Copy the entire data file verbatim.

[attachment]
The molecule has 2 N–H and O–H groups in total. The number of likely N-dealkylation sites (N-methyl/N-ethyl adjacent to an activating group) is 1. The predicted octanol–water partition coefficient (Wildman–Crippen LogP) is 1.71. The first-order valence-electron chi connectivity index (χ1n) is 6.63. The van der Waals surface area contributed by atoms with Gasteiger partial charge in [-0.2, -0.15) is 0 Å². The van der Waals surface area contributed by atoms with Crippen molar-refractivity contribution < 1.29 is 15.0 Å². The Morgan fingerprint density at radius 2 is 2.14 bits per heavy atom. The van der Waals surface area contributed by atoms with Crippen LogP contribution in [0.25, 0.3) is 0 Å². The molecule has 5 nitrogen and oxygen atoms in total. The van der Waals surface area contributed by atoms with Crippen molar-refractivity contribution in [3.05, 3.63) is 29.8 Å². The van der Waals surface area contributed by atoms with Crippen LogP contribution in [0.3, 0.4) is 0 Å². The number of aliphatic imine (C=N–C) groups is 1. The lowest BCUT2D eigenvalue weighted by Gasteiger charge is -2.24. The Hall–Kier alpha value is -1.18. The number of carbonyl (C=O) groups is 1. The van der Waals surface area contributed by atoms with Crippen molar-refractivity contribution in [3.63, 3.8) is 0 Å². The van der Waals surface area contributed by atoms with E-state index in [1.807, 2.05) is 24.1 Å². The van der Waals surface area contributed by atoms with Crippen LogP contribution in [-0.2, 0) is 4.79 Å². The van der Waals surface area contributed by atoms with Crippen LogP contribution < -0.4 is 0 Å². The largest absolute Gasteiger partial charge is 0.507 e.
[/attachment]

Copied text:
The molecule has 2 N–H and O–H groups in total. The number of likely N-dealkylation sites (N-methyl/N-ethyl adjacent to an activating group) is 1. The predicted octanol–water partition coefficient (Wildman–Crippen LogP) is 1.71. The first-order valence-electron chi connectivity index (χ1n) is 6.63. The van der Waals surface area contributed by atoms with Gasteiger partial charge in [-0.2, -0.15) is 0 Å². The van der Waals surface area contributed by atoms with Crippen molar-refractivity contribution < 1.29 is 15.0 Å². The Morgan fingerprint density at radius 2 is 2.14 bits per heavy atom. The van der Waals surface area contributed by atoms with Crippen LogP contribution in [0.25, 0.3) is 0 Å². The molecule has 5 nitrogen and oxygen atoms in total. The van der Waals surface area contributed by atoms with Crippen molar-refractivity contribution in [3.05, 3.63) is 29.8 Å². The van der Waals surface area contributed by atoms with Crippen LogP contribution in [0.3, 0.4) is 0 Å². The number of aliphatic imine (C=N–C) groups is 1. The lowest BCUT2D eigenvalue weighted by Gasteiger charge is -2.24. The Hall–Kier alpha value is -1.18. The number of carbonyl (C=O) groups is 1. The van der Waals surface area contributed by atoms with Crippen molar-refractivity contribution in [3.63, 3.8) is 0 Å². The van der Waals surface area contributed by atoms with E-state index in [1.807, 2.05) is 24.1 Å². The van der Waals surface area contributed by atoms with Crippen LogP contribution in [-0.2, 0) is 4.79 Å². The van der Waals surface area contributed by atoms with Crippen LogP contribution < -0.4 is 0 Å². The largest absolute Gasteiger partial charge is 0.507 e.